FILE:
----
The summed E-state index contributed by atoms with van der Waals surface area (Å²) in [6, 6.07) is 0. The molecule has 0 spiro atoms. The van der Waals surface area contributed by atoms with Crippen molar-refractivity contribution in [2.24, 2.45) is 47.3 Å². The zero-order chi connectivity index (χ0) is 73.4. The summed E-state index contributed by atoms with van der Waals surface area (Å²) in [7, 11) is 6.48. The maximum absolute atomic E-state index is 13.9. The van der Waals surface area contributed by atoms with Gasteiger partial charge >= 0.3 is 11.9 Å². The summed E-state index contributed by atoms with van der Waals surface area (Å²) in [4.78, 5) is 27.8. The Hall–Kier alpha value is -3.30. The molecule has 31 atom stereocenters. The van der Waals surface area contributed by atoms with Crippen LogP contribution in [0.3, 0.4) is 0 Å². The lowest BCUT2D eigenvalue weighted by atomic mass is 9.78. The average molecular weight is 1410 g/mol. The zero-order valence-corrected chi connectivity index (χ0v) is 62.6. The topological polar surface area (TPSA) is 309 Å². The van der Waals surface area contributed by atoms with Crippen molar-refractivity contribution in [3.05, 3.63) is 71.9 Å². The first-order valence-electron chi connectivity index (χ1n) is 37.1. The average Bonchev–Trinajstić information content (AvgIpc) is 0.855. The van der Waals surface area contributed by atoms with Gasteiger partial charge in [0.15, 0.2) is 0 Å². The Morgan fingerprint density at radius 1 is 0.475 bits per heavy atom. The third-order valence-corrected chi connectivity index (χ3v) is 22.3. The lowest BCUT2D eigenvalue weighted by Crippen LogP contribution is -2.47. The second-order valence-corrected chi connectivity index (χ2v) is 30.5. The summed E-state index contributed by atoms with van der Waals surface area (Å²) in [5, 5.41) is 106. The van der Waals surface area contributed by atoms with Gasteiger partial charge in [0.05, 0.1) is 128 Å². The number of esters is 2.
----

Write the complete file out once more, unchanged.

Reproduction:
The summed E-state index contributed by atoms with van der Waals surface area (Å²) in [6, 6.07) is 0. The molecule has 0 spiro atoms. The van der Waals surface area contributed by atoms with Crippen molar-refractivity contribution in [2.24, 2.45) is 47.3 Å². The zero-order chi connectivity index (χ0) is 73.4. The summed E-state index contributed by atoms with van der Waals surface area (Å²) in [7, 11) is 6.48. The maximum absolute atomic E-state index is 13.9. The van der Waals surface area contributed by atoms with Gasteiger partial charge >= 0.3 is 11.9 Å². The summed E-state index contributed by atoms with van der Waals surface area (Å²) in [4.78, 5) is 27.8. The Hall–Kier alpha value is -3.30. The molecule has 31 atom stereocenters. The van der Waals surface area contributed by atoms with Crippen LogP contribution in [0.3, 0.4) is 0 Å². The lowest BCUT2D eigenvalue weighted by atomic mass is 9.78. The average molecular weight is 1410 g/mol. The zero-order valence-corrected chi connectivity index (χ0v) is 62.6. The topological polar surface area (TPSA) is 309 Å². The van der Waals surface area contributed by atoms with Crippen molar-refractivity contribution in [3.05, 3.63) is 71.9 Å². The first-order valence-electron chi connectivity index (χ1n) is 37.1. The average Bonchev–Trinajstić information content (AvgIpc) is 0.855. The van der Waals surface area contributed by atoms with Gasteiger partial charge in [0.15, 0.2) is 0 Å². The Morgan fingerprint density at radius 1 is 0.475 bits per heavy atom. The third-order valence-corrected chi connectivity index (χ3v) is 22.3. The lowest BCUT2D eigenvalue weighted by Crippen LogP contribution is -2.47. The second-order valence-corrected chi connectivity index (χ2v) is 30.5. The summed E-state index contributed by atoms with van der Waals surface area (Å²) in [5, 5.41) is 106. The van der Waals surface area contributed by atoms with Gasteiger partial charge in [0.05, 0.1) is 128 Å². The number of esters is 2.